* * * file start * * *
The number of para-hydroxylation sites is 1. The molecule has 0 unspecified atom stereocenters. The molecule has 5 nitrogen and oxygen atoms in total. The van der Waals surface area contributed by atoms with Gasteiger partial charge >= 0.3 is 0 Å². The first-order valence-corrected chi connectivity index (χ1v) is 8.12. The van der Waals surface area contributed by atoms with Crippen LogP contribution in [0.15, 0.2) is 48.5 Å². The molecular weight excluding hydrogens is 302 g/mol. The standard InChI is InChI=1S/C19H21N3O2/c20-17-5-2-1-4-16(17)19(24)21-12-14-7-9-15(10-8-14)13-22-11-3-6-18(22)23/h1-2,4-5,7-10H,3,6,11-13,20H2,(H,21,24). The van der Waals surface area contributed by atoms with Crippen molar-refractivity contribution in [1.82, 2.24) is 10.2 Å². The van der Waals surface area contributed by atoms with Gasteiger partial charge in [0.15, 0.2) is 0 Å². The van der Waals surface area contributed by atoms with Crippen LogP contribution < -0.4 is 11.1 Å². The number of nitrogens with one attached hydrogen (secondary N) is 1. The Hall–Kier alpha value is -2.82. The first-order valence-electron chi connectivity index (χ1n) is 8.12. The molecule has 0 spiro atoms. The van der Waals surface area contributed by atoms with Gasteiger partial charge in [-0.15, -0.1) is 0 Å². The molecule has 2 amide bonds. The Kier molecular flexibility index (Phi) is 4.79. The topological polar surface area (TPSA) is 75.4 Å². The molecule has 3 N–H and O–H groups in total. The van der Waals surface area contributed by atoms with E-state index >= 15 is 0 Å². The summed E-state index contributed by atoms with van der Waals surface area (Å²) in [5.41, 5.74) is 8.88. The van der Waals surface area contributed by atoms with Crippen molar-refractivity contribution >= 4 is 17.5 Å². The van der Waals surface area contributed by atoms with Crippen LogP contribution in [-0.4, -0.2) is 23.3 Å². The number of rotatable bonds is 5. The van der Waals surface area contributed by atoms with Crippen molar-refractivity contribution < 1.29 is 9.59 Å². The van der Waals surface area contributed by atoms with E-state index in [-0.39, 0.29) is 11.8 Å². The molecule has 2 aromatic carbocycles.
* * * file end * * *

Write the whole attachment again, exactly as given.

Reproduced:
The number of para-hydroxylation sites is 1. The molecule has 0 unspecified atom stereocenters. The molecule has 5 nitrogen and oxygen atoms in total. The van der Waals surface area contributed by atoms with Gasteiger partial charge >= 0.3 is 0 Å². The first-order valence-corrected chi connectivity index (χ1v) is 8.12. The van der Waals surface area contributed by atoms with Crippen LogP contribution in [0.15, 0.2) is 48.5 Å². The molecular weight excluding hydrogens is 302 g/mol. The standard InChI is InChI=1S/C19H21N3O2/c20-17-5-2-1-4-16(17)19(24)21-12-14-7-9-15(10-8-14)13-22-11-3-6-18(22)23/h1-2,4-5,7-10H,3,6,11-13,20H2,(H,21,24). The van der Waals surface area contributed by atoms with Crippen molar-refractivity contribution in [1.82, 2.24) is 10.2 Å². The van der Waals surface area contributed by atoms with Gasteiger partial charge in [0.15, 0.2) is 0 Å². The van der Waals surface area contributed by atoms with Crippen LogP contribution < -0.4 is 11.1 Å². The number of nitrogens with one attached hydrogen (secondary N) is 1. The Hall–Kier alpha value is -2.82. The first-order valence-electron chi connectivity index (χ1n) is 8.12. The molecule has 0 spiro atoms. The van der Waals surface area contributed by atoms with Gasteiger partial charge in [-0.15, -0.1) is 0 Å². The molecule has 2 amide bonds. The Kier molecular flexibility index (Phi) is 4.79. The topological polar surface area (TPSA) is 75.4 Å². The molecule has 3 N–H and O–H groups in total. The van der Waals surface area contributed by atoms with E-state index >= 15 is 0 Å². The summed E-state index contributed by atoms with van der Waals surface area (Å²) in [5.41, 5.74) is 8.88. The van der Waals surface area contributed by atoms with Crippen molar-refractivity contribution >= 4 is 17.5 Å². The van der Waals surface area contributed by atoms with Crippen LogP contribution in [-0.4, -0.2) is 23.3 Å². The number of rotatable bonds is 5. The van der Waals surface area contributed by atoms with Crippen molar-refractivity contribution < 1.29 is 9.59 Å². The van der Waals surface area contributed by atoms with E-state index in [-0.39, 0.29) is 11.8 Å². The molecule has 2 aromatic carbocycles.